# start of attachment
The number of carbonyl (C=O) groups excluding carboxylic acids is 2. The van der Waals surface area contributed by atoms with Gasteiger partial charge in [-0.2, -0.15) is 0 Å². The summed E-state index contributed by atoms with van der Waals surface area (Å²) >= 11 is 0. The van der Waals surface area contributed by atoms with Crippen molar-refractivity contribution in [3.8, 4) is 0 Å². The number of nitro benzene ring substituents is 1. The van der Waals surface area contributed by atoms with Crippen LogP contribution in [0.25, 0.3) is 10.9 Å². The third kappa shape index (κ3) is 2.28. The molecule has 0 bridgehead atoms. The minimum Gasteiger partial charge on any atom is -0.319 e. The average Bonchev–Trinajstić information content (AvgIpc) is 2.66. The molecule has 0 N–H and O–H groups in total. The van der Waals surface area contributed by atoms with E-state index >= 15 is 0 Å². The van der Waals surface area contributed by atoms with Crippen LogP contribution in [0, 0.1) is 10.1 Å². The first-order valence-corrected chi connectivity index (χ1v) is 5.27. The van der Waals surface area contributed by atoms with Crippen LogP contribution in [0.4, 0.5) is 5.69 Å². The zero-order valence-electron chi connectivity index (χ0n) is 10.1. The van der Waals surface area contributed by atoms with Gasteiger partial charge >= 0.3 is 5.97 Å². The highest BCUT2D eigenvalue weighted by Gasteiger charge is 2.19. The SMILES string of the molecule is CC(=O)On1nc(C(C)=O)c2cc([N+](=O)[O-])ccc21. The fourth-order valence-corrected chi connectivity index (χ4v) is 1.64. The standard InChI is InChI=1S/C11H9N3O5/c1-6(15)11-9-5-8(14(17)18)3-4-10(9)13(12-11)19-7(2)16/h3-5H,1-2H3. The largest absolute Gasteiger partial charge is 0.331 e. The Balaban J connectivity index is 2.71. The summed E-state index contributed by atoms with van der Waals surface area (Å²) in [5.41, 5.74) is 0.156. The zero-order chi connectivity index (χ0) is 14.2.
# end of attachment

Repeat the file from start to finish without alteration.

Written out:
The number of carbonyl (C=O) groups excluding carboxylic acids is 2. The van der Waals surface area contributed by atoms with Gasteiger partial charge in [-0.2, -0.15) is 0 Å². The summed E-state index contributed by atoms with van der Waals surface area (Å²) >= 11 is 0. The van der Waals surface area contributed by atoms with Crippen molar-refractivity contribution in [3.8, 4) is 0 Å². The number of nitro benzene ring substituents is 1. The van der Waals surface area contributed by atoms with Crippen LogP contribution in [0.25, 0.3) is 10.9 Å². The third kappa shape index (κ3) is 2.28. The molecule has 0 bridgehead atoms. The minimum Gasteiger partial charge on any atom is -0.319 e. The average Bonchev–Trinajstić information content (AvgIpc) is 2.66. The molecule has 0 N–H and O–H groups in total. The van der Waals surface area contributed by atoms with E-state index >= 15 is 0 Å². The van der Waals surface area contributed by atoms with Crippen LogP contribution in [0, 0.1) is 10.1 Å². The first-order valence-corrected chi connectivity index (χ1v) is 5.27. The van der Waals surface area contributed by atoms with Crippen LogP contribution in [0.4, 0.5) is 5.69 Å². The zero-order valence-electron chi connectivity index (χ0n) is 10.1. The van der Waals surface area contributed by atoms with Gasteiger partial charge >= 0.3 is 5.97 Å². The highest BCUT2D eigenvalue weighted by Gasteiger charge is 2.19. The SMILES string of the molecule is CC(=O)On1nc(C(C)=O)c2cc([N+](=O)[O-])ccc21. The fourth-order valence-corrected chi connectivity index (χ4v) is 1.64. The standard InChI is InChI=1S/C11H9N3O5/c1-6(15)11-9-5-8(14(17)18)3-4-10(9)13(12-11)19-7(2)16/h3-5H,1-2H3. The largest absolute Gasteiger partial charge is 0.331 e. The Balaban J connectivity index is 2.71. The summed E-state index contributed by atoms with van der Waals surface area (Å²) in [5.41, 5.74) is 0.156. The zero-order chi connectivity index (χ0) is 14.2.